WINDFIRE, the first book of the Windfire Series.
YA Urban Fantasy / © 2012 Tamsin L. Silver
Adopted at an early age, Atlanta Hart remembers very little about her birth mother who died in a car accident when she was only two. Raised by her father’s family, she has little need to hunt for information on a woman she never knew. That is, until she turns thirteen and begins to have powers she can’t explain. However, once she begins to dig, Atlanta can find nothing about her biological mother. As if the woman were a ghost.
With the trail cold, Atlanta gives up hope of ever knowing the maternal side of her family or finding an explanation for her unique gifts. That is until she meets Roman, a man with similar powers to her own. After informing her that she’s a lost witch from a unique bloodline, his connections in the Clandestine World help Atlanta hunt for her mother’s family again. This time she finds a lead and travels from Boston to South Carolina to learn all she can about the Setti family and the curse that surrounds them.
Not all legacies should be dug up.
The Setti family has spilled blood in the past.
Atlanta or her friends could be next.
“Primarily I read feelings. Every now and again, I hear thoughts. I have dreams that come true, visions, I—” she stopped. Surprisingly enough, she wasn’t afraid of his reaction, more so at the sound of her own voice saying things she’d only told her two closest friends. Now here she stood, telling someone she barely knew all her dirty little secrets.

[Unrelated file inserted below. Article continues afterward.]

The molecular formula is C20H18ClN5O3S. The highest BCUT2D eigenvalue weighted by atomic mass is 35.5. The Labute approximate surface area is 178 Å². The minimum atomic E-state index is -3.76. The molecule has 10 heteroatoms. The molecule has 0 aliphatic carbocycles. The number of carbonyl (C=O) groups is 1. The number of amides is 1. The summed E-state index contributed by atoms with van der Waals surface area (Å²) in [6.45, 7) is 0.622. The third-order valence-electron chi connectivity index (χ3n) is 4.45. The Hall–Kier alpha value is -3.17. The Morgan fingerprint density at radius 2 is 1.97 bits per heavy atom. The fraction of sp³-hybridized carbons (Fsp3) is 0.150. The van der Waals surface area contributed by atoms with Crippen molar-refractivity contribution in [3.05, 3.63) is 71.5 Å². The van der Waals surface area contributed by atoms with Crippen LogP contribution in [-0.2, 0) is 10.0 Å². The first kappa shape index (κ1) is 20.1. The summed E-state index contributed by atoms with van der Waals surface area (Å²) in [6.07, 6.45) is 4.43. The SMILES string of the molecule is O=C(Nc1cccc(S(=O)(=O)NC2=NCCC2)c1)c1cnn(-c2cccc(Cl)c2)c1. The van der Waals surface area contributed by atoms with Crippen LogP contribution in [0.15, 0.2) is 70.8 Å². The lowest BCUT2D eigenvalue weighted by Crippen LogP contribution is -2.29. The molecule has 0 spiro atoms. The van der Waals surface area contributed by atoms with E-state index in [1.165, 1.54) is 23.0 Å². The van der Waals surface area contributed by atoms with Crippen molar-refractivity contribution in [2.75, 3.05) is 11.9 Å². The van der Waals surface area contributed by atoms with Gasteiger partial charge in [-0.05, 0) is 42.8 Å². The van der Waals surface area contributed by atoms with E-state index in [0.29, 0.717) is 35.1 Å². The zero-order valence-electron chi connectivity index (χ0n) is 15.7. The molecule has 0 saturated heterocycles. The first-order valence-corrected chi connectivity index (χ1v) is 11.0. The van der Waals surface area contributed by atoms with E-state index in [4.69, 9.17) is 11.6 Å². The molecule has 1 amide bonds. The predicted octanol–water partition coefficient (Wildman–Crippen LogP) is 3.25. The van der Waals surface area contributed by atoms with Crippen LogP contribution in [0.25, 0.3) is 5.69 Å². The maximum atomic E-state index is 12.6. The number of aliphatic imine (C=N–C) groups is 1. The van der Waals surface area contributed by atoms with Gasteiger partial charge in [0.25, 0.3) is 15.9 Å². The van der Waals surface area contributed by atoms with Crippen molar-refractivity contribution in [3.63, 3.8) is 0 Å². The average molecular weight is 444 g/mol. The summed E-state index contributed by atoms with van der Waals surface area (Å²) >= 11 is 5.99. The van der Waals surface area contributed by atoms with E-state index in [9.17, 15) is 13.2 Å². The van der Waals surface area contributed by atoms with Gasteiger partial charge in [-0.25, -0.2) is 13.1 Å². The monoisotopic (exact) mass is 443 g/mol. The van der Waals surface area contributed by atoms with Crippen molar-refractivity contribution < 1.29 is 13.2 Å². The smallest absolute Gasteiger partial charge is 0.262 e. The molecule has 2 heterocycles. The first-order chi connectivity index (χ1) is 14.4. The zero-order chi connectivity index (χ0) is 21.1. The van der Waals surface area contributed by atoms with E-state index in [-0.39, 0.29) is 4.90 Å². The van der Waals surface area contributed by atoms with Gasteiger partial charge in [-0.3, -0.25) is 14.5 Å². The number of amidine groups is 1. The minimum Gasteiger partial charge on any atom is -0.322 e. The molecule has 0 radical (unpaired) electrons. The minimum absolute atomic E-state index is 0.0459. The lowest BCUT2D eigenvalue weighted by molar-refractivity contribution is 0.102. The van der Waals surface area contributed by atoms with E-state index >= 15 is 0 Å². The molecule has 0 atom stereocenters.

“Go on,” he prompted.
“I shouldn’t.” She felt exposed. Letting go of his arm she stared back out the window, crossing her arms nervously.
“You can trust me.”
Atlanta pondered this. If he had the same gifts, then he knew what it was like. Why was she so scared? Sure, she’d only known this beautiful man for a few hours but maybe she could tell him everything. She wanted to but hesitated, biting her lip in thought.
He didn’t pressure her, though she felt him watching her process her thoughts. When she finally looked up into the stormy blue of his stare, she felt an understanding that was so powerful and safe, she felt helpless. So she told him. She told him a lot. She told him things she’d never told anyone. He listened, and when she finished, Atlanta felt so much better. The cliché of ‘a weight off your shoulders’ sometimes was exactly that. Now she waited for his response.
He smiled at her. “You, my dear, are a lost witch.”
“I’m not positive. But I think you’re a lost witch. You mentioned you were adopted and that you don't know your mother’s side of the family. There’s a good chance you’re from a bloodline of witches. The powers you possess mirror those of some of my friends.”
“And they think they’re witches?”
“They are witches.”
Atlanta almost made another joke but he appeared serious. She then heard him inside her head.
“Don’t be afraid of what you don’t know. You accept your gifts. Why not accept that there is an explanation for them?”
He had a point. Her education told her that there weren’t such things as witches. Well, not real ones with working spells and powers. There were those that practiced Wicca, sure, but actual witches? No.
“Witches are fictional characters from fairy tales,” she finally said mentally.
“I’ll get you my pretty, and your little dog too.”
“You know, some things in fiction…well, the idea had to come from somewhere.”